Bangladesh’s Beximco could sell AstraZeneca vaccine by next month

Private sales of the vaccine could go for a retail price of 1,125 taka ($13.27) per dose, Beximco’s COO told Reuters.

Private sales of the AstraZeneca vaccine by Beximco could begin next month in Bangladesh, where currently the pharmaceutical company has a deal for one million doses that could be raised by another two million [File: Dado Ruvic/Reuters]

Bangladesh’s Beximco Pharmaceuticals will buy up to three million doses of the AstraZeneca COVID-19 vaccine from Serum Institute of India at about $8 each for sale on the private market, Beximco’s chief operating officer told Reuters news agency.

The COO, Rabbur Reza, said that was about twice the price of around $4 that Beximco had agreed for separate supplies of five million doses a month, over the first half of the year, for the Bangladeshi government’s subsidised mass-vaccination programme.

Serum Institute will begin deliveries of the shot later this month, both those for state and private use, Reza told Reuters news on Tuesday. The vaccine is administered in two separate doses per patient, typically with weeks between them.

The delivery of the shots to India’s eastern neighbour, the world’s eighth-most populous country with more than 160 million people, comes as India tries to meet global demand for vaccines and bolster its reputation as a pharmaceutical powerhouse.

Private sales of the vaccine by Beximco could begin in Bangladesh next month, and at a retail price of about 1,125 taka ($13.27) per dose, Reza said. Currently, the company has a deal for one million doses that could be raised by another two million, he added.

The rates and deal details have not been previously reported.

Beximco, one of Bangladesh’s biggest pharmaceutical companies, is the exclusive distributor of the AstraZeneca vaccine in the country.

Reza said Beximco had also had preliminary discussions with other Indian vaccine developers such as Biological E and Bharat Biotech, whose shot was approved this month by India as a backup to the one developed by AstraZeneca with Oxford University.

“As of now, our partner is Serum and we will continue with them, that’s our goal,” the COO said in a phone interview. “If the government wants more vaccines, we can discuss other vaccines too that Serum is working on – if the government wants something other than the AstraZeneca one.”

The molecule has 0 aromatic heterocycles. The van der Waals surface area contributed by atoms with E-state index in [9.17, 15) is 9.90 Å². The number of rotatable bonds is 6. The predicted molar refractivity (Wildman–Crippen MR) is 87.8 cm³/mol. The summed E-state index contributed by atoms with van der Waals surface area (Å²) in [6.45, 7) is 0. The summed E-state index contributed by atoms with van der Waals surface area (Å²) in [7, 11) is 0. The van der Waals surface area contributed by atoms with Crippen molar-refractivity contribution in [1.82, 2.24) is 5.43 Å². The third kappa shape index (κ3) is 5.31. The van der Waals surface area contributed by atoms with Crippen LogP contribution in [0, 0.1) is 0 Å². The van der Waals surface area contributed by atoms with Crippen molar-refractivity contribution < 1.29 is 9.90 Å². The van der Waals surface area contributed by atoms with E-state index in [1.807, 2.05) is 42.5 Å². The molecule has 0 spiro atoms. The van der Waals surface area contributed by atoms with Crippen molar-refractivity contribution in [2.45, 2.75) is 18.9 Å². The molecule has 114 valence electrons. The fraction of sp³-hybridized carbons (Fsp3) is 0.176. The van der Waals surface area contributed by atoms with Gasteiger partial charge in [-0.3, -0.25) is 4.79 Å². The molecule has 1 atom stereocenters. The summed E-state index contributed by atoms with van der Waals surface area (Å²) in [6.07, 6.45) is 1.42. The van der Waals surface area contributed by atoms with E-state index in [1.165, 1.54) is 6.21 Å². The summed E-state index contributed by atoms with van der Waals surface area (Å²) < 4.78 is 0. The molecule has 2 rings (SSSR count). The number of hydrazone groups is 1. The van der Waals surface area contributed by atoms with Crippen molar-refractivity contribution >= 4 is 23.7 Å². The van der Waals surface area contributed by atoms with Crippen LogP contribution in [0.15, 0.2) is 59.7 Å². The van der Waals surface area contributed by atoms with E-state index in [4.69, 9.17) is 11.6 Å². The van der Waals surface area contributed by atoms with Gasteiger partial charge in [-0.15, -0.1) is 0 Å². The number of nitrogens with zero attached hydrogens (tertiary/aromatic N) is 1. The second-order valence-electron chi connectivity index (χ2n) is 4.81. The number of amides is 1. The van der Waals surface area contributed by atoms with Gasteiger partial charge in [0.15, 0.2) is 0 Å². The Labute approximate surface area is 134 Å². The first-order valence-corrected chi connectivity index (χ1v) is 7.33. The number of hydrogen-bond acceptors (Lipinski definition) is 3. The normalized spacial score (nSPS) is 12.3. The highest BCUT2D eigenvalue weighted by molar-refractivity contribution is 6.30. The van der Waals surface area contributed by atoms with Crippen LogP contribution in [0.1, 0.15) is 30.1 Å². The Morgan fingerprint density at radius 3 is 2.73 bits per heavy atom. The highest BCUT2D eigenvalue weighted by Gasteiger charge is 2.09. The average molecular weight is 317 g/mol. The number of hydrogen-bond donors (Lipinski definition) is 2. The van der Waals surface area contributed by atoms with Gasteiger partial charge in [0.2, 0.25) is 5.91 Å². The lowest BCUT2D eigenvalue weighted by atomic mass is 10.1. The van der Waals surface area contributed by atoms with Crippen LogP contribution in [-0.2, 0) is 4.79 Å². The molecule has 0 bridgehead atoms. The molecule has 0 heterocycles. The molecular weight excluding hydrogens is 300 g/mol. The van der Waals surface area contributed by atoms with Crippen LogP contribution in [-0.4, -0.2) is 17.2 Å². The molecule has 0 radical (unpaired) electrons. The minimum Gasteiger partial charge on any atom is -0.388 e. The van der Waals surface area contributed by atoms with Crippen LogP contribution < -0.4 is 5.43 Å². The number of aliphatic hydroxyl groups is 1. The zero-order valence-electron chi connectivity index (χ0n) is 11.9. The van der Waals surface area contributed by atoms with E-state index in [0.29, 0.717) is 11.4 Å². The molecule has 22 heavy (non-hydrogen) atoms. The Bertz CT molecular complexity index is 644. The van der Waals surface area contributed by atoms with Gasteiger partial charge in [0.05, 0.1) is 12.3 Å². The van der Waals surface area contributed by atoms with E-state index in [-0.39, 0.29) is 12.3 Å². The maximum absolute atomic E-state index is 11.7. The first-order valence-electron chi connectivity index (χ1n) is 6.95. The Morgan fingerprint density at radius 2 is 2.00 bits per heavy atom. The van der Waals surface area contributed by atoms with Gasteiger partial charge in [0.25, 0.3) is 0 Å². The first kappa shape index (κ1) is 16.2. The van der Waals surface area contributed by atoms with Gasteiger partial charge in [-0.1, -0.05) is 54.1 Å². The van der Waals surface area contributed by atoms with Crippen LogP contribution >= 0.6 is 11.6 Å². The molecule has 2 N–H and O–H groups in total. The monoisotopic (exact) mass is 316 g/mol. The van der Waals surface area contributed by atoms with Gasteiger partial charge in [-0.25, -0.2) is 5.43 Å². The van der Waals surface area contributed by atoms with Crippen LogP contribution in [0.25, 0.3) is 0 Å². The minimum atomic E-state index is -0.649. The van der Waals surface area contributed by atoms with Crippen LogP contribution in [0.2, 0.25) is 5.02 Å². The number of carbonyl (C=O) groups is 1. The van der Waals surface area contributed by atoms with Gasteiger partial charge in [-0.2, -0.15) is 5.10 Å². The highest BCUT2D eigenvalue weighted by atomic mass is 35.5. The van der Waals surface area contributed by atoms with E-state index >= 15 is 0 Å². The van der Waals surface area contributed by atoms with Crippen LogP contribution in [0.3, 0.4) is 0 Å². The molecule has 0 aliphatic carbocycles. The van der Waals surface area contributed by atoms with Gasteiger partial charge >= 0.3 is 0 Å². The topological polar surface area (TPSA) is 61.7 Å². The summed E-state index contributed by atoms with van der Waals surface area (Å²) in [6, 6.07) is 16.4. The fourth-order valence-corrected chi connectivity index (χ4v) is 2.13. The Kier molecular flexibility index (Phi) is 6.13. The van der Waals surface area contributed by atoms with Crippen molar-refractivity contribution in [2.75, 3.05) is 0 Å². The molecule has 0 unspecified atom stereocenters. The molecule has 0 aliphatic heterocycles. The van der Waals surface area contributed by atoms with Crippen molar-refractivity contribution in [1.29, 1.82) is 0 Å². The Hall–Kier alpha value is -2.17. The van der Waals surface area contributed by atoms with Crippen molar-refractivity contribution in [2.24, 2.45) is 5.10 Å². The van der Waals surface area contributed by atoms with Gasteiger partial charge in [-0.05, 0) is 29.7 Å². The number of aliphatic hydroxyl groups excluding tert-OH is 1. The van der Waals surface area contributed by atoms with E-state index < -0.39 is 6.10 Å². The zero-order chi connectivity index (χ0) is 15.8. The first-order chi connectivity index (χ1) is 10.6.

Serum Institute, the world’s biggest vaccine maker, plans to sell 100 million doses of the AstraZeneca vaccine for 200 rupees ($2.73) each to the Indian government, and will charge slightly higher for subsequent purchases. India has already bought 11 million doses at that initial rate.

Serum wants to sell the shot for 1,000 rupees ($13.66) a dose on the private market, whenever that is allowed by New Delhi.

Though Beximco is initially paying $4 per dose for the vaccine for the Bangladeshi government programme, the price will eventually be adjusted to around the average rate the Indian government would pay Serum, Reza said.

Serum is bearing the cost of transporting the vaccines to the Bangladeshi capital Dhaka from India.

Reza said Beximco has the option to buy additional volumes from Serum for the state vaccination programme than the currently agreed 30 million doses for the country, which has reported more than 523,000 COVID-19 cases and 7,800 deaths.

As a low-income country, Bangladesh will also get around 68 million doses of vaccines – possibly including the one developed by Pfizer Inc with partner BioNTech SE – at a subsidised rate from global vaccine alliances.

Serum has partnered with British drugmaker AstraZeneca, the Gates Foundation and the Gavi vaccine alliance to produce more than a billion doses of the AstraZeneca vaccine for poorer countries.

Source: Reuters